There are two main categories of child support in Canada under the Federal Child Support Guidelines.
The family lawyers from Crossroads Law located in Vancouver BC and Calgary AB have a client centred approach to help you successfully navigate the family law system. Our experienced family and divorce lawyers author these blogs to provide you insight and to help you through this challenging time.
Publications Categorized "Child Support"
At Crossroads Law, we often receive inquiries from parents owed child support and wanting help to ensure child support is paid. Generally, the first step is to register the Court Order with the Maintenance Enforcement Program (“MEP”).
Supervised parenting time can be considered one step away from a complete termination of access. It is not meant to be a permanent solution, and is only necessary in exceptional circumstances where a child’s physical or emotional safety are at risk with a parent.
Retroactive support issues are often reported by our clients. Here we look at the list of factors taken into consideration by the Supreme Court of Canada and how you can strengthen your claim for retroactive support.
FMEP can be a valuable ally in securing your support. If there are concerns about future payments, or there are ongoing instances of not being paid, not being paid the right amount, or not being paid on time, the FMEP can help remedy the situation. They also retain the option of going to court if necessary.
Child support is the right of the child, not the spouse who receives it. Prospectively paid month-to-month, and based on the Federal Child Support Guidelines correlated to the spouse’s income – typically Line 15000 of their tax return (formally, Line 150) – child support in most cases involves payment on the 1st of each month.
The Alberta Child Support Recalculation Program assists eligible parents who decide to use to the Program to recalculate their child support each year.
Sometimes child support is either not paid or underpaid and as a result arrears are owing that can be claimed in court or enforced by Maintenance Enforcement.
So you have been to court, you got a court order and your ex-spouse still refuses to pay child support or spousal support. What can be done?
Child support is the regular payment that is made by one parent to another to support a child after separation or divorce.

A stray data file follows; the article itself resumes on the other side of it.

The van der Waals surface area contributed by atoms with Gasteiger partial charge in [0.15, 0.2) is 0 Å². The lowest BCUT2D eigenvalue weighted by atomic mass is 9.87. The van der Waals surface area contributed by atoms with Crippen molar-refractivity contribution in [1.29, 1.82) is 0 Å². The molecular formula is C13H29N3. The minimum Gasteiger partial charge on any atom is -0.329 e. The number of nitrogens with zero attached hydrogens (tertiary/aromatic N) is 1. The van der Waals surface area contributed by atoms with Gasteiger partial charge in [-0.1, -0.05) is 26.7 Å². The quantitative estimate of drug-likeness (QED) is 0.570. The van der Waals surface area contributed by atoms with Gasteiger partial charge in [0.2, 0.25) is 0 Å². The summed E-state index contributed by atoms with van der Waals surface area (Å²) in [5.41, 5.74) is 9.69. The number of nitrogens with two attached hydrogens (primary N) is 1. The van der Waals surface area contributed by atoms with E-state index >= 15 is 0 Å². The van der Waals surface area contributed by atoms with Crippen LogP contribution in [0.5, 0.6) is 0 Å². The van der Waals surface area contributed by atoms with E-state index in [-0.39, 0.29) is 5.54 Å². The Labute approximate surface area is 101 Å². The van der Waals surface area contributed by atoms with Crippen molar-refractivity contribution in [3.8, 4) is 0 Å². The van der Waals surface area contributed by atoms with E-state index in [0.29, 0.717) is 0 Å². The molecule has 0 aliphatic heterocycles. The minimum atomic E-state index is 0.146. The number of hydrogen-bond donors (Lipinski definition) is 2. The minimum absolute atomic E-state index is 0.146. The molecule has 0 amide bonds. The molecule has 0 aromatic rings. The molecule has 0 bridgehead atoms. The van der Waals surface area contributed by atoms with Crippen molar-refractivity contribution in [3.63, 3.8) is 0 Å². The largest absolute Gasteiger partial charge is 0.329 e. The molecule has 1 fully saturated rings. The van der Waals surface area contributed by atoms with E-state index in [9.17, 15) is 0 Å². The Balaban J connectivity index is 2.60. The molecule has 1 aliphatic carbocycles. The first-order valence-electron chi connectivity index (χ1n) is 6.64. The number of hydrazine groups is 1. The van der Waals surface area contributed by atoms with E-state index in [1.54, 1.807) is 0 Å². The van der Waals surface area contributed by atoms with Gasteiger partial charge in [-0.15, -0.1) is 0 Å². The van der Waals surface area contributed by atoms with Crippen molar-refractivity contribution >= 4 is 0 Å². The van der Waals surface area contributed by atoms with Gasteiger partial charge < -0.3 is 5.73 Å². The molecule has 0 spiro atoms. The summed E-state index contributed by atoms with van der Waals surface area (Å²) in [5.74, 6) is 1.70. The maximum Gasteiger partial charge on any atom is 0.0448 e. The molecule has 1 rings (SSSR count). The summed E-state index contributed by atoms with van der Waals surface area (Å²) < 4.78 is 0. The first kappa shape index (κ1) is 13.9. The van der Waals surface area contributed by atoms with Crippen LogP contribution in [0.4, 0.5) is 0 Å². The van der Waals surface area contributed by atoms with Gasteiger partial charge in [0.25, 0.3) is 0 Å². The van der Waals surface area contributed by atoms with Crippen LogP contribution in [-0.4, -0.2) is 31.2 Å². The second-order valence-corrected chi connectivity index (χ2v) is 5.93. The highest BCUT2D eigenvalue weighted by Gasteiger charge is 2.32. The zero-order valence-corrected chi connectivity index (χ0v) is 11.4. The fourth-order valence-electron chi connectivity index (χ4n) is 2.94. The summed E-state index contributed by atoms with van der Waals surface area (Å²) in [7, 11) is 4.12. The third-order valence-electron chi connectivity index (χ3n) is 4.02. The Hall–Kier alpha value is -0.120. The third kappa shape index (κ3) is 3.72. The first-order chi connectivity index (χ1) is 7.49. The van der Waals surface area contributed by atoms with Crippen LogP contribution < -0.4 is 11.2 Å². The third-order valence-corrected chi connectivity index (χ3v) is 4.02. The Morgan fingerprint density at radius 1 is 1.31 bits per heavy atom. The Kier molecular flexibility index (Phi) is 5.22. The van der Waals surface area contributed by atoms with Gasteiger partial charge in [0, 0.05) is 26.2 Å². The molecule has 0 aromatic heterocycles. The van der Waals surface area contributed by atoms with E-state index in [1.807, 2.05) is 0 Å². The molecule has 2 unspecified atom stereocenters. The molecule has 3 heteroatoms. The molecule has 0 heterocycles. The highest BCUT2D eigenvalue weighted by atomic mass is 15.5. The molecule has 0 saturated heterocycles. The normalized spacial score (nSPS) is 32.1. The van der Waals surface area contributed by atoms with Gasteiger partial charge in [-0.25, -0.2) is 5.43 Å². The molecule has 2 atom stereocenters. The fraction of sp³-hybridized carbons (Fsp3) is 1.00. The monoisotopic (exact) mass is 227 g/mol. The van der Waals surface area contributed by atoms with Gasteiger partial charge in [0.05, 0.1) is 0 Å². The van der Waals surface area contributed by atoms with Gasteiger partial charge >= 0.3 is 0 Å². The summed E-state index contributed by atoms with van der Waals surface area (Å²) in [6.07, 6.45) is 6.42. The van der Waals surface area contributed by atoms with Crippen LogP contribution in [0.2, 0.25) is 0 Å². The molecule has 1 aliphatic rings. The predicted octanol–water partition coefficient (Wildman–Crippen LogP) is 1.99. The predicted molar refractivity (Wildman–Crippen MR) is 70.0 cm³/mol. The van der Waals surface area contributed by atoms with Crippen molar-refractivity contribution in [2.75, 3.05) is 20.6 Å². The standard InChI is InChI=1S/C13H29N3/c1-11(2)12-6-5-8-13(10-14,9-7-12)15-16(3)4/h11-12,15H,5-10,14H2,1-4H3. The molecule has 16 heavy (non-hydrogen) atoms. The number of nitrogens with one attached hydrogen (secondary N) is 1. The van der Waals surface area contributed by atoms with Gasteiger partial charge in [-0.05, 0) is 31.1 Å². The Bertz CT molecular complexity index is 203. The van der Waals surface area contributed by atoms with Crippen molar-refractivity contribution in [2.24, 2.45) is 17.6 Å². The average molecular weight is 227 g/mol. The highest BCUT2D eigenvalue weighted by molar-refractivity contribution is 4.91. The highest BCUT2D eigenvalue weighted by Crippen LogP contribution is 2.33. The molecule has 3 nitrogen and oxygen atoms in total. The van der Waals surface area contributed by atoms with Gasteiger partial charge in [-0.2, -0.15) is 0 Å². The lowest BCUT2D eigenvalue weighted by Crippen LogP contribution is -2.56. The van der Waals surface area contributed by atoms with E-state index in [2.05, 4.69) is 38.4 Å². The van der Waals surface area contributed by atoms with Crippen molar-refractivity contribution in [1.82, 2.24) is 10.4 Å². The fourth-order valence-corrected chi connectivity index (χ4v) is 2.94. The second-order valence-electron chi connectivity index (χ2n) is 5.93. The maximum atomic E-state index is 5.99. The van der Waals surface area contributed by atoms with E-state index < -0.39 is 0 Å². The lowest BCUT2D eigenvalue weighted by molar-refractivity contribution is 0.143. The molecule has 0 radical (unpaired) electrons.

These unprecedented times have many parents wondering about their ongoing child support obligations or entitlements in light of mass layoffs, decreased earnings, and lost childcare options.
A judge has taken the unusual step of granting a father permission to have his two young sons get routine vaccinations after the mother refused consent.
Most people who are getting separated or divorced are dealing with family law issues for the first time. It can be a confusing and daunting task to navigate the family law court registry.
Child support and spousal support are often awarded in family law proceedings. However, it is common for these amounts not to be paid as ordered by the court after separation or divorce.
The obligation to pay child support after separation and divorce is mandated by both Federal and Provincial legislation in Alberta.
If a person’s income decreases their ability to pay child support should be reflected in this change.
Varying a child support order is a common application after separation and divorce which is often made to reduce the amount of child support being paid.
A common issue for divorced or separated parents is how child support is supposed to work for children who have turned 18.
DNA paternity tests now provide the answer to this puzzle fairly quickly and with only a little inconvenience. They have also become relatively inexpensive and the divorce courts have found that the new tests involve little intrusion upon privacy interests.